With the local-sector nonlinearity approach, a T-S fuzzy model is established by weighting a set of local linear models using the nonlinear membership functions, which can approximate a large class of nonlinear industrial processes. Then the output tracking error is extended to T-S fuzzy model. Therefore, the performance of the convergence and tracking can be improved for the design of control law based on this extended fuzzy model due to independent adjustment for the process state variables and output tracking error.

Without using some redundant free-weighting matrices and cross terms with differential inequality, less conservative delay-range-dependent stable conditions in terms of linear matrix inequality (LMI) constraints are further given to ensure the closed-loop system to be robustly asymptotically stable.

In order to guarantee the robust performance and overcome any unknown bounded disturbances, the optimized cost function and performance index are introduced into the derivation of stability for proposed FPFTC, respectively.

The simulation results on the temperature control of a strong nonlinear continuous stirred tank reactor (CSTR) demonstrate that the proposed control scheme performs excellent tracking and antidisturbance capabilities.

The paper is organized as follows: A process description is shown in Section 2. Section 3 details the fuzzy predictive fault-tolerant control method. Section 4 presents a case study in a CSTR. Conclusions are summarized in Section 5.

The notations used throughout the paper are quite standard. denotes the ith fuzzy rule. is the -dimensional, Euclidean space and are the set of real matrices. denotes the transpose of . is used as an ellipsis for the terms that are implied by symmetry.

2. Process Description

A discrete-time nonlinear system with uncertainties, interval time-varying delay, partial actuator failures, and unknown disturbances is described by a great many of T-S fuzzy rules as follows.

Rule . If is and is is thenwhere are the state, input, output and unknown external disturbances at the discrete-time k, respectively. are the premise variables. is the hth fuzzy set for the ith fuzzy rule. denotes the time-varying delay depending on discrete-time k which satisfiesin which and are the upper and down bounds of delay, respectively. is uncertainty set. and are the constant matrices corresponding to appropriate dimensions for the ith fuzzy rule, and are uncertain perturbations at discrete-time k that followswithwhere and are known constant matrices with appropriate dimensions. are uncertainties depending on discrete-time k. stands for the actuator fault that cannot be avoided in actual engineering applications. Therefore, the predefined cannot be obtained, which can be expressed as or . is the complete actuator fault and refers to the stuck fault of actuator. For the aforementioned two faults, the system is unable to be controlled. The appropriate measures must be done to deal with the two faults. is the partial actuator fault that is here studied in this work. is unknown but assumed to vary within a known range, i.e., where and are known scalars.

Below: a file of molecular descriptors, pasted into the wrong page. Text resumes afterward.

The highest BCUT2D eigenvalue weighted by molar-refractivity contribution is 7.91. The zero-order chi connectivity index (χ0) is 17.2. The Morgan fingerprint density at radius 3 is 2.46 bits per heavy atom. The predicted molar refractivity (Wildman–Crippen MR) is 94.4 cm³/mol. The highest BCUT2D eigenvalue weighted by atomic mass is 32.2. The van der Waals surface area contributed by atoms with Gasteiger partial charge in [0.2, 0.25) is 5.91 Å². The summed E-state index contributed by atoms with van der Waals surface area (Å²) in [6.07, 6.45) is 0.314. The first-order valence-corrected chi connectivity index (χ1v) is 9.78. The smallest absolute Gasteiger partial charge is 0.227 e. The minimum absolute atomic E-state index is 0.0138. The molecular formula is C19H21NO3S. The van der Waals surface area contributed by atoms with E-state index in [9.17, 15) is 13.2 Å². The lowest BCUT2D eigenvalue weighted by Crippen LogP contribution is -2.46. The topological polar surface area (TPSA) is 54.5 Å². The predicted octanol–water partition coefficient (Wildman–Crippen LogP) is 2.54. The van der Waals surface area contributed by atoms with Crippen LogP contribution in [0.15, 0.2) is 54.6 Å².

Then the nonlinear system can be transformed into the following form of discrete-time-varying delay state space by weighting a great many of local linear submodels (1):where and . , in which is the membership function for the ith fuzzy rule.

The main objective in this work is to design a fault-tolerant controller for the T-S fuzzy system (5) with the partial actuator failures so that the measurement of output is able to track the desired set point . In view of this, (6) is defined as follows:

From (6), we can see that there has an unknown matrix such as with

3. Fuzzy Predictive Fault-Tolerant Control

3.1. Novel Extended T-S Fuzzy System

Pre- and postmultiplying (5) by back shift operator, the T-S fuzzy model can be transformed into the following incremental state space form:where , + + + + , . Defining the set point as , then the output tracking error is

The following form is presented by synthesizing (6) and (7):

By extending the tracking error to T-S fuzzy model (9), the novel extended T-S fuzzy model can be expressed as follows:where

Remark 1. From (12), the output error is introduced to the state variables, which can increase more control degrees of freedom. Meanwhile, the control performance with respect to convergence and tracking will be improved by the following design of control law because this extended fuzzy system can independently adjust the process state variables and output tracking error. Hence, using the parallel distributed compensation (PDC) method, the control law of system is designed as follows:where is the constant gain that can be solved by the subsequent theorems. Substituting (15) to (12), the extended T-S fuzzy closed-loop system can be obtained as follows:where